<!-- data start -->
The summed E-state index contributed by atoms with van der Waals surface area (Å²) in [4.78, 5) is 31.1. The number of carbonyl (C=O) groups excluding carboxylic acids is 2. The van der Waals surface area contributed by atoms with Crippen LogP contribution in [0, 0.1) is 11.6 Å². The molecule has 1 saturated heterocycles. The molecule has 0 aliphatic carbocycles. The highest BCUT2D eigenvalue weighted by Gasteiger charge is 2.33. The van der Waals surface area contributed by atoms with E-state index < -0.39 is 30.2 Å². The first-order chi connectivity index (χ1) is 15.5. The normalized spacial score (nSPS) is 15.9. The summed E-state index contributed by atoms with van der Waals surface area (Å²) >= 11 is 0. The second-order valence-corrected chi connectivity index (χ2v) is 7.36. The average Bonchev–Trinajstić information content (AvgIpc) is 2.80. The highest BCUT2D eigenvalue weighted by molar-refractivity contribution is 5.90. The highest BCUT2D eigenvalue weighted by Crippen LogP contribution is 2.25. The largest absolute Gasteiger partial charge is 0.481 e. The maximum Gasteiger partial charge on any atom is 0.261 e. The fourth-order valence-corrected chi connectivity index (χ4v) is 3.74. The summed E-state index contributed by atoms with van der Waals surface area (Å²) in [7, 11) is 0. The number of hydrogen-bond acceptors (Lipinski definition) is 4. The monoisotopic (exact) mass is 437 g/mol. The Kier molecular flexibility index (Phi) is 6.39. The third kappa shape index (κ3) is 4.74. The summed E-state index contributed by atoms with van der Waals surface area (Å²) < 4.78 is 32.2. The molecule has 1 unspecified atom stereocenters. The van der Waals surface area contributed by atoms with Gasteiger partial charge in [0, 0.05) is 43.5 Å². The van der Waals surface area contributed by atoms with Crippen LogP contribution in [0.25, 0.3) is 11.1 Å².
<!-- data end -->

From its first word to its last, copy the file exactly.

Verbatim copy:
The summed E-state index contributed by atoms with van der Waals surface area (Å²) in [4.78, 5) is 31.1. The number of carbonyl (C=O) groups excluding carboxylic acids is 2. The van der Waals surface area contributed by atoms with Crippen LogP contribution in [0, 0.1) is 11.6 Å². The molecule has 1 saturated heterocycles. The molecule has 0 aliphatic carbocycles. The highest BCUT2D eigenvalue weighted by Gasteiger charge is 2.33. The van der Waals surface area contributed by atoms with E-state index < -0.39 is 30.2 Å². The first-order chi connectivity index (χ1) is 15.5. The normalized spacial score (nSPS) is 15.9. The summed E-state index contributed by atoms with van der Waals surface area (Å²) >= 11 is 0. The second-order valence-corrected chi connectivity index (χ2v) is 7.36. The average Bonchev–Trinajstić information content (AvgIpc) is 2.80. The highest BCUT2D eigenvalue weighted by molar-refractivity contribution is 5.90. The highest BCUT2D eigenvalue weighted by Crippen LogP contribution is 2.25. The largest absolute Gasteiger partial charge is 0.481 e. The maximum Gasteiger partial charge on any atom is 0.261 e. The fourth-order valence-corrected chi connectivity index (χ4v) is 3.74. The summed E-state index contributed by atoms with van der Waals surface area (Å²) in [7, 11) is 0. The number of hydrogen-bond acceptors (Lipinski definition) is 4. The monoisotopic (exact) mass is 437 g/mol. The Kier molecular flexibility index (Phi) is 6.39. The third kappa shape index (κ3) is 4.74. The summed E-state index contributed by atoms with van der Waals surface area (Å²) < 4.78 is 32.2. The molecule has 1 unspecified atom stereocenters. The van der Waals surface area contributed by atoms with Gasteiger partial charge in [0, 0.05) is 43.5 Å². The van der Waals surface area contributed by atoms with Crippen LogP contribution in [0.25, 0.3) is 11.1 Å².